It- I mean it wreaks havoc, it can be toxic in certain amounts, right? For example like scuba divers Oxygen toxicity is one of the things that you have to watch out for and you do mixtures of gases-. Aqua toxicity?

Oxygen toxicity. Oxygen toxicity. Yes.

So there are creatures that live on earth that we call obligate anaerobes so, two words. We'll break them down. "Obligate" think like an obligation. That means you, something you have to have- -has to have?

Exactly. Okay. "Anaerobe",. So "AN" meaning like without and then aero meaning if you think air-.

Air. -is oxygen. So an anaerobe is an organism that does not use oxygen. For what?

For metabolism. Again, it's all about the role that oxygen plays and the creation of energy molecules. Basically it is really good at oxidation and reduction reactions, it's a really good player when it comes down to what electrons are able to do when things are binding, when they're swapping back and forth, so this is what it does.

There are creatures that have figured out how to do it without oxygen. Because think about how many elements there are, right? Water bears.

Not an element. Sorry, it took me a second to remember what they were called, right? The little little little bips that float around in space that can survive in a vacuum.

Nailed it. So that's probably an ... you're talking tardigrade, right? What?

A tardigrade. A water bear. Yeah, a water bear.

That's what I said. What did you say? Tardigrade?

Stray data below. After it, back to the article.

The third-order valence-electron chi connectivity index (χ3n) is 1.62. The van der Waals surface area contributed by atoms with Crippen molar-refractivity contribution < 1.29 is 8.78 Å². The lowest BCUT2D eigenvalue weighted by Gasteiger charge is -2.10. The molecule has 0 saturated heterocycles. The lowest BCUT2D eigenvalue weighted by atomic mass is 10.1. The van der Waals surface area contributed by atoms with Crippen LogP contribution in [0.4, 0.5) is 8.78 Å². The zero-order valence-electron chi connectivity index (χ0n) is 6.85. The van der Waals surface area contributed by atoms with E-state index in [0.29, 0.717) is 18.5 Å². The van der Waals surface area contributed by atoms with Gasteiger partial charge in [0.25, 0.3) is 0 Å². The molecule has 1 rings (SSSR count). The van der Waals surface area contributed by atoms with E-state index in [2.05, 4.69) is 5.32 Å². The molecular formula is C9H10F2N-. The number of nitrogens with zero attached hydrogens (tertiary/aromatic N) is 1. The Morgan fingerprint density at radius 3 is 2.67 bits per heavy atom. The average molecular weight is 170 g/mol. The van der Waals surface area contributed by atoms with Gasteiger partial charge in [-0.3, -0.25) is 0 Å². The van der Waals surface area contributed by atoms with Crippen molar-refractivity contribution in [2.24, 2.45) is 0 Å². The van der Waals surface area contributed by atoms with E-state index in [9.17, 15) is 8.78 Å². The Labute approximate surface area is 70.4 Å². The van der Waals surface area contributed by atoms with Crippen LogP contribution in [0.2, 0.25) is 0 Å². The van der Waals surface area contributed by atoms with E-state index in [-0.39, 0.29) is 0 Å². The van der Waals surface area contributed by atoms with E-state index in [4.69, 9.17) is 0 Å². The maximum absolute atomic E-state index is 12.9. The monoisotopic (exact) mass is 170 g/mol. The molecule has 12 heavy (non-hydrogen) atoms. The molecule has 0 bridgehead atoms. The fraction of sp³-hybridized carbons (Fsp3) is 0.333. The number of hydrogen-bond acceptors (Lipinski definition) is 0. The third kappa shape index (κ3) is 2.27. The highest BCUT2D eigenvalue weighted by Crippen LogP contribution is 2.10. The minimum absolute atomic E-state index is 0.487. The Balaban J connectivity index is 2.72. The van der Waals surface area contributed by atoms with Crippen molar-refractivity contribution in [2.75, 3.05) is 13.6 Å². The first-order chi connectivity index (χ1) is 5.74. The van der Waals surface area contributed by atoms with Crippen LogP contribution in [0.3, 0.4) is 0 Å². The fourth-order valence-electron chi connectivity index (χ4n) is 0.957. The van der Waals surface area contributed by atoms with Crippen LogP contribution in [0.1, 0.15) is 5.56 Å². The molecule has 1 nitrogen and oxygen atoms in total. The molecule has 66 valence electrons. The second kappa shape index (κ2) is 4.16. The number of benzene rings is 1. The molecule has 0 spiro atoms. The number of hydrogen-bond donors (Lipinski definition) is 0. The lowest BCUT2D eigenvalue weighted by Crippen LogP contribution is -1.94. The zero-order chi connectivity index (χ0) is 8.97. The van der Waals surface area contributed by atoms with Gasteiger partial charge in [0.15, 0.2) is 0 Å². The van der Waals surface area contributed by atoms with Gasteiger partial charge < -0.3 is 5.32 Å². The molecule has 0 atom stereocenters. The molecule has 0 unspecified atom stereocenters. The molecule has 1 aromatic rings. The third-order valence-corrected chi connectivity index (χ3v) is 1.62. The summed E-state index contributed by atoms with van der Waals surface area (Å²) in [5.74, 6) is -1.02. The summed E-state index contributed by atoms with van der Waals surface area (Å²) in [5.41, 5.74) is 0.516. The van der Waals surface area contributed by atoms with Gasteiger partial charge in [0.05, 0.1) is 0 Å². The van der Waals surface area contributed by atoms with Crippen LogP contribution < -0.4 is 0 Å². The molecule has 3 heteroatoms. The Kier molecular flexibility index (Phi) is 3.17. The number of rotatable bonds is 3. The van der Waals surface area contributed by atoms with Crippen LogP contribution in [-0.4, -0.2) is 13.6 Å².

Well which is it? I'm pretty sure that's its name, and then that's like a cutesy water bear. Potato-

Water bear, right? (laughs).

So here's a better question, because there are actually quite a few things that can create energy totally in the presence of ... without the presence of oxygen, and in fact will die if in its, right, if in its presence because it winds up being toxic. They are mostly unicellular. Do we know any, any... multi-celled... things that don't like oxygen.

Yes, and that's what's so cool. Oh. Is-.

No, it's so cool. You shouldn't sound dejected you should be like "that's exciting, Brit." Oh. That is much better (laughs) So it wasn't until recently that we actually figured out there's a multicellular organism that 100% lives without oxygen. 'Cause it's one thing to be like "it survived for 30 seconds without oxygen" And then-

I can do that.

You sure can, and I'm proud of you, but actually lives exclusively Anaerobically and they are called loricifera, and they are tiny. So they're very small. But they are multicellular, and they're within the animal kingdom, and so that was actually a big deal because we're like "you know what?" Whoa right?

Ooougah? Just like that. So where do you think those live?

In the... ocean, because that seems to be where all really basic life exists next to a. Vent. One of those spires that just- It's like playing charades. i It was... it lives in the ocean next to a vent where all the hot water comes out.

I don't know,. I don't know if they're specifically near, so you're thinking about hydro, like hydro-. Hydro vents. -vents where those are anoxic, so without oxygen environments.

And we actually find a lot of anaerobic organisms that are there. Wait, what? What?

There's oxygen there. I'm saying- There's got to be oxygen there because like crabs live there. Mmm... so, in those sulfuric vents though.

Yeah. Like actual in those- Oh, like in those. Sure.